Works Cited

Hardon, John.  History and Theology of Grace.  Ann Arbor, MI:  Sapientia Press, 2005.

Instruments of Grace

Within the theology of grace, we see a connection between the sacraments as instruments of grace, and Christ who is the instrument of grace. Opponents of the church argue that Christ is the sole mediator and cite 1 Timothy 2:5 as a prooftext. Regarding Christ being the only mediator between God and man the church agrees and has also taught it to be so. However, Christ can mediate in any way he desires since he is the second person of the blessed Trinity. Christ chose to mediate through the sacraments. Charles Journet describes this as, “Christ was to come as Mediator, to teach, to give his grace through the sacraments” (Journet 6.6).

It is important to make the distinction instruments of grace, and the instrument of grace. The two are quite different and the distinction is vital. The sacraments are instruments of grace because they were established by Christ to convey grace. He is the instrument through which the sacraments convey grace. St. Thomas Aquinas sums it up quite nicely when he writes, “The principal cause works by the power of its form, to which form the effect is likened; just as fire by its own heat makes something hot. In this way none but God can cause grace” (STIII, Q62, A1).

This is seen in all sacraments and in a profound way in the sacrament of reconciliation. In John 20:23 Jesus tells the disciples, “If you forgive the sins of any, they are forgiven them; if you retain the sins of any, they are retained” (NRSV). We go to the priest to confess our sins. We are not confessing our sins to a man, but a man who is acting in the person of Christ. It is not a man that is forgiving our sin, but Jesus is working through the priest to do so.

Reconciliation is a part of repentance, and the sinner shows his intention by word and deed. The absolving of sin done by the priest is the work of God who forgives sin (STIII, Q84, A1). This shows that the sacraments are instruments of grace, and that Christ is the cause. Christ is the instrument as he instituted the sacraments.

 

Works Cited

Aquinas, Thomas.  Summa Theologia. Trans. Thomas Gornall.  Blackfriars, St. Joseph, IN:  Ave Maria Press, 1981. Accessed September 15, 2018.

Stevens, P.G. The Life of Grace. New York: Prentice Hall, 1963.

Procession of Trinitarian Persons

The Trinity is a complex subject, and at times is very misunderstood. Some try to rationalize and fall into error by declaring a type Tritheism, or even Modalism. However, the persons of the Trinity are three persons of one essence. The Trinitarian Godhead is made up of the Father, Son, and Holy Spirit and all within the Trinity are two processions.
To understand this further it is helpful to define what a procession is. Within God there is a two-fold procession as was mentioned earlier. A procession is a general origin of one thing from another. There are two types of procession by which something can come. The first type of procession is known as Ad Extra. This type of procession speaks of something final springing from another. A good example of this would be a human father producing a son. From a theological perspective this is when something springs from God because God is the cause. The second procession type is Ad Intra, and this procession happens when something remains within its principal.
As previously stated, there are two typed of procession within the Trinity. It is also important to note that though different processions are present does not mean that there are different natures. Regarding this Garrigou-Lagrange state, “In the divine processions, for example, there is no diversity of nature (the nature remains numerically the same) but only a diversity of persons according to the opposition of relation” (Garrigou-Lagrange Introduction).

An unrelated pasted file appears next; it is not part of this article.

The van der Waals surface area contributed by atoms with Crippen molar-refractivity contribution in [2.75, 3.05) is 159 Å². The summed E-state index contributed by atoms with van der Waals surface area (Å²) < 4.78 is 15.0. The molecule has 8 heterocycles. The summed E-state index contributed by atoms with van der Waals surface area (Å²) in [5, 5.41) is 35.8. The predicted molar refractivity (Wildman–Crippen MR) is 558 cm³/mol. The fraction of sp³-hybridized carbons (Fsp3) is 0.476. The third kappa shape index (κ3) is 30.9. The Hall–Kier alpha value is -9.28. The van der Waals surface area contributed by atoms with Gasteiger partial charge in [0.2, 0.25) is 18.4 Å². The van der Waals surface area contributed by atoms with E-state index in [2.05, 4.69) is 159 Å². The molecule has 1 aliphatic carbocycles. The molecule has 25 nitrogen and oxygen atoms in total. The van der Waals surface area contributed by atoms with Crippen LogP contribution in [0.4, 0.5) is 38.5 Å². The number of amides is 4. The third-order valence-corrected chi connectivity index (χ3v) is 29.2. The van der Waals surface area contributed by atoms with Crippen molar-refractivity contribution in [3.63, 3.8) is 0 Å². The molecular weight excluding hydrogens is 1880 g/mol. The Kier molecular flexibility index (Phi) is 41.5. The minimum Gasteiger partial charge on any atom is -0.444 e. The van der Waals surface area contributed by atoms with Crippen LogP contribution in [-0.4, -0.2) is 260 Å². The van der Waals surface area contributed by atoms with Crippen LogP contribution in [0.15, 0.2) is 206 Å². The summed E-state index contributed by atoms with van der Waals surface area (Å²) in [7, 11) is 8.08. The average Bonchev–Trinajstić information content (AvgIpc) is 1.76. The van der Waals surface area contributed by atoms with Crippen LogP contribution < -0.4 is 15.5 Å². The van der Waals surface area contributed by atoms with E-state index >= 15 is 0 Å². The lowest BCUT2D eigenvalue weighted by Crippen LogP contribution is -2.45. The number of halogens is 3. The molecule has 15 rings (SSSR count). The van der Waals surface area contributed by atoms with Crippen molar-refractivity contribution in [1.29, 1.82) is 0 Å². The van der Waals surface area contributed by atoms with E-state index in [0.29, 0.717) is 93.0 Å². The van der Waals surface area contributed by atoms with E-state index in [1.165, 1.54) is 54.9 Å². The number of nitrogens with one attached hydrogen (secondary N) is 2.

The Father proceeds from no one, and simply is because he has always been. The Father was never created nor begotten, but he does have the operations to know and to will (Lecture Notes). From these operations the Son and the Holy Spirit proceed respectively. To some this may seem that the Son and the Holy Spirit were somehow created? If that is the case then Church History needs to make amends with those who were condemned for heresy, but this is not the case. All are God, and it is from the Father that the Son and the Holy Spirit proceed in God (Garrigou-Lagrange Ch. VII).
The Son proceeds from the Father for all eternity through generation. This type of procession we can see in several places in sacred scripture and also tradition. One such passage is John 1:18 which states, “No one has ever seen God. It is God the only Son, who is close to the Father’s heart, who has made him known” (NRSV). Here we see the generation procession that indicates the special relationship and all-knowing nature of the Son. It is through him that we can have a knowledge of the Father. It is the Father’s principle that is being imitated, and this is because they are one essence (Garrigou-LaGrange Ch. VIII). In the tradition of the church, that is through the councils and writings of the early fathers, there is a constant teaching about the nature of Christ in relation to the Father. That teaching is that the Son is consubstantial and of the same substance of the Father, even though he is begotten. One cannot be begotten and consubstantial at the same time. The Son is the Son because he proceeds from generation.
The procession of the Holy Spirit varies from that of the Son. That is because the third person of the Trinity proceeds from the Father and the Son through spiration and as one principle (Lecture Notes). This is also seen in sacred scripture and tradition. One such verse is John 15:26 which states, “When the Advocate comes, whom I will send to you from the Father, the Spirit of truth who comes from the Father, he will testify on my behalf” (NRSV). This passage shows that the Spirit proceeds from the first two, and this is supported in early church writings from St. Augustine, St. Ambrose, and the Councils of Florence and Lyons.

Works Cited

Garrigou-Lagrange, Reginald.  The Trinity and God the Creator.  https://www.ewtn.com/library/THEOLOGY/TRINITY.HTM#00, accessed November 27, 2018.